Introduction to the theoretical and practical sides of public policy controversies and their resolution. Offers a multidisciplinary perspective on a wide range of difficult public policy disputes including racial and ethnic conflict, resource management disputes, and science-intensive policy disagreements such as those surrounding the disposal of nuclear waste, the nature of the risks associated with resource recovery plants, and the cultural impacts of hydroelectric development. Simulations, case studies, and role plays provide numerous opportunities for students to develop their own dispute handling capabilities.
Workshop explores the integration of economic development and physical planning interventions to revitalize urban commercial districts. Covers: an overview of the causes of urban business district decline, revitalization challenges, and the strategies to address them; the planning tools used to understand and assess urban Main Streets from both physical design and economic development perspectives; and the policies, interventions, and investments used to foster urban commercial revitalization. Students apply the theories, tools and interventions discussed in class to preparing a formal neighborhood commercial revitalization plan for a client business district.
This class examines the role of science in the US environmental policymaking process. It investigates the methods scientists use to learn about the natural world and the way scientific knowledge accumulates, the treatment of science by advocates and the media, and the role of science in legislative, administrative and judicial decision making. It considers how other political systems use science, in an effort to put the US approach in comparative perspective.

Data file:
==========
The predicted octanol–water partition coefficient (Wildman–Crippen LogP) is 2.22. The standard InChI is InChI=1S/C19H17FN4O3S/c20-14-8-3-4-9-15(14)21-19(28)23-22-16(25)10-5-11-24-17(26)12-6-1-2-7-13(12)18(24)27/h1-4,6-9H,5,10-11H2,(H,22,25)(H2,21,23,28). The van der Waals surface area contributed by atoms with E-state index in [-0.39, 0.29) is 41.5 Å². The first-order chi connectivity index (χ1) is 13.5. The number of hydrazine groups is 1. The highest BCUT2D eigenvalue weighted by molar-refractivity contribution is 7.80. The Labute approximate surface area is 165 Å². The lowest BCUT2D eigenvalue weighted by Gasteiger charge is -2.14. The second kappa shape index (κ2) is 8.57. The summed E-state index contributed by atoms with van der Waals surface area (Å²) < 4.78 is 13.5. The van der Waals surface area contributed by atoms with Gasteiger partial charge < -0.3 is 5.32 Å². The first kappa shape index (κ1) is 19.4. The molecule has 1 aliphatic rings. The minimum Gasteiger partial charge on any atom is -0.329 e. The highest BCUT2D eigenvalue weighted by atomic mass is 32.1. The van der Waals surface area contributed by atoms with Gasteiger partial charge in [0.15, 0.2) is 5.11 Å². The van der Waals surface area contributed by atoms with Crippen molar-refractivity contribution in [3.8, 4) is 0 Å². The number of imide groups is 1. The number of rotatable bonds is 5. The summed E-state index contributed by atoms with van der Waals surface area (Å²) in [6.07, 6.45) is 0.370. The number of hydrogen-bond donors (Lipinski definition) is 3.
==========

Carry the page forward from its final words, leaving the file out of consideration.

This course explores how social theories of urban life can be related to the city's architecture and spaces. It is grounded in classic or foundational writings about the city addressing such topics as the public realm and public space, impersonality, crowds and density, surveillance and civility, imprinting time on space, spatial justice, and the segregation of difference. The aim of the course is to generate new ideas about the city by connecting the social and the physical, using Boston as a visual laboratory. Students are required to present a term paper mediating what is read with what has been observed.
Extends the computing and geographic information systems (GIS) skills developed in 11.520 to include spatial data management in client/server environments and advanced GIS techniques. First half covers the content of 11.523, introducing database management concepts, SQL (Structured Query Language), and enterprise-class database management software. Second half explores advanced features and the customization features of GIS software that perform analyses for decision support that go beyond basic thematic mapping. Includes the half-semester GIS project of 11.524 that studies a real-world planning issue.
This landscape and environmental planning workshop investigates and propose a framework for the enhancement, development and preservation of the natural and cultural landscape of the Cardener River Corridor in Catalunya Spain. The workshop is carried out in conjunction with the Polytechnic University of Catalunya, and the Barcelona Provincial Council (DiputaciĚ_ de Barcelona).
This course explores the application of environmental and economic development planning, policy and management approaches to urban neighborhood community development. Through an applied service learning approach, the course requires students to prepare a sustainable development plan for a community-based non-profit organization. Through this client-based planning project, students will have the opportunity to test how sustainable development concepts and different economic and environmental planning approaches can be applied to advance specific community goals within the constraints of specific neighborhoods and community organizations.
This course covers theories about the form that settlements should take and attempts a distinction between descriptive and normative theory by examining examples of various theories of city form over time. Case studies will highlight the origins of the modern city and theories about its emerging form, including the transformation of the nineteenth-century city and its organization. Through examples and historical context, current issues of city form in relation to city-making, social structure, and physical design will also be discussed and analyzed.